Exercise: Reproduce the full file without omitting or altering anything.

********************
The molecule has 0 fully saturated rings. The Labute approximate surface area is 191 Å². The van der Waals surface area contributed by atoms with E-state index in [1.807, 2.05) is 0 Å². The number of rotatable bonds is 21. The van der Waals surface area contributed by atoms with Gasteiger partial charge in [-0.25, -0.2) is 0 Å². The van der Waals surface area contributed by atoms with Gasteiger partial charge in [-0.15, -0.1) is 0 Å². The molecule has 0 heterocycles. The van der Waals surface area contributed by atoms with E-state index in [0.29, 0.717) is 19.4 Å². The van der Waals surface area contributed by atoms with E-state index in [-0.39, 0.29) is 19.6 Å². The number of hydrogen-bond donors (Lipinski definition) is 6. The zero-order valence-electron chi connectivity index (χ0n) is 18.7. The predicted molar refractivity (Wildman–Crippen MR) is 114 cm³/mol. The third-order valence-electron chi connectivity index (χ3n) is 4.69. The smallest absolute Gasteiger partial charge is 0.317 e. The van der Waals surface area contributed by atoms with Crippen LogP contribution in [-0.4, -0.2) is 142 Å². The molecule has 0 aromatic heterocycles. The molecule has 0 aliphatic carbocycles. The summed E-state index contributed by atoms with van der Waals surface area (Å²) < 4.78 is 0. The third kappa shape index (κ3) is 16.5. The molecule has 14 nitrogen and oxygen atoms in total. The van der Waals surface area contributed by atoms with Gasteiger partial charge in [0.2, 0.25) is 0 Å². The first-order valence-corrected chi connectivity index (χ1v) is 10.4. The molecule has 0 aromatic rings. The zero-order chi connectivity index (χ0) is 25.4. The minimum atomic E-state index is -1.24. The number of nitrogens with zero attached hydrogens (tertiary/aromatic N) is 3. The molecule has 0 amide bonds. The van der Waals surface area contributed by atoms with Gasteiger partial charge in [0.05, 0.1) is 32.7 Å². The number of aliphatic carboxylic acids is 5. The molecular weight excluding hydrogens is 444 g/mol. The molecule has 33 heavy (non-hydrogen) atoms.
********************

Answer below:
The molecule has 0 fully saturated rings. The Labute approximate surface area is 191 Å². The van der Waals surface area contributed by atoms with E-state index in [1.807, 2.05) is 0 Å². The number of rotatable bonds is 21. The van der Waals surface area contributed by atoms with Gasteiger partial charge in [-0.25, -0.2) is 0 Å². The van der Waals surface area contributed by atoms with Gasteiger partial charge in [-0.15, -0.1) is 0 Å². The molecule has 0 heterocycles. The van der Waals surface area contributed by atoms with E-state index in [0.29, 0.717) is 19.4 Å². The van der Waals surface area contributed by atoms with E-state index in [-0.39, 0.29) is 19.6 Å². The number of hydrogen-bond donors (Lipinski definition) is 6. The zero-order valence-electron chi connectivity index (χ0n) is 18.7. The predicted molar refractivity (Wildman–Crippen MR) is 114 cm³/mol. The third-order valence-electron chi connectivity index (χ3n) is 4.69. The smallest absolute Gasteiger partial charge is 0.317 e. The van der Waals surface area contributed by atoms with Crippen LogP contribution in [-0.4, -0.2) is 142 Å². The molecule has 0 aromatic heterocycles. The molecule has 0 aliphatic carbocycles. The summed E-state index contributed by atoms with van der Waals surface area (Å²) < 4.78 is 0. The third kappa shape index (κ3) is 16.5. The molecule has 14 nitrogen and oxygen atoms in total. The van der Waals surface area contributed by atoms with Gasteiger partial charge in [0.2, 0.25) is 0 Å². The first-order valence-corrected chi connectivity index (χ1v) is 10.4. The molecule has 0 aromatic rings. The zero-order chi connectivity index (χ0) is 25.4. The minimum atomic E-state index is -1.24. The number of nitrogens with zero attached hydrogens (tertiary/aromatic N) is 3. The molecule has 0 amide bonds. The van der Waals surface area contributed by atoms with Gasteiger partial charge in [0.05, 0.1) is 32.7 Å². The number of aliphatic carboxylic acids is 5. The molecular weight excluding hydrogens is 444 g/mol. The molecule has 33 heavy (non-hydrogen) atoms.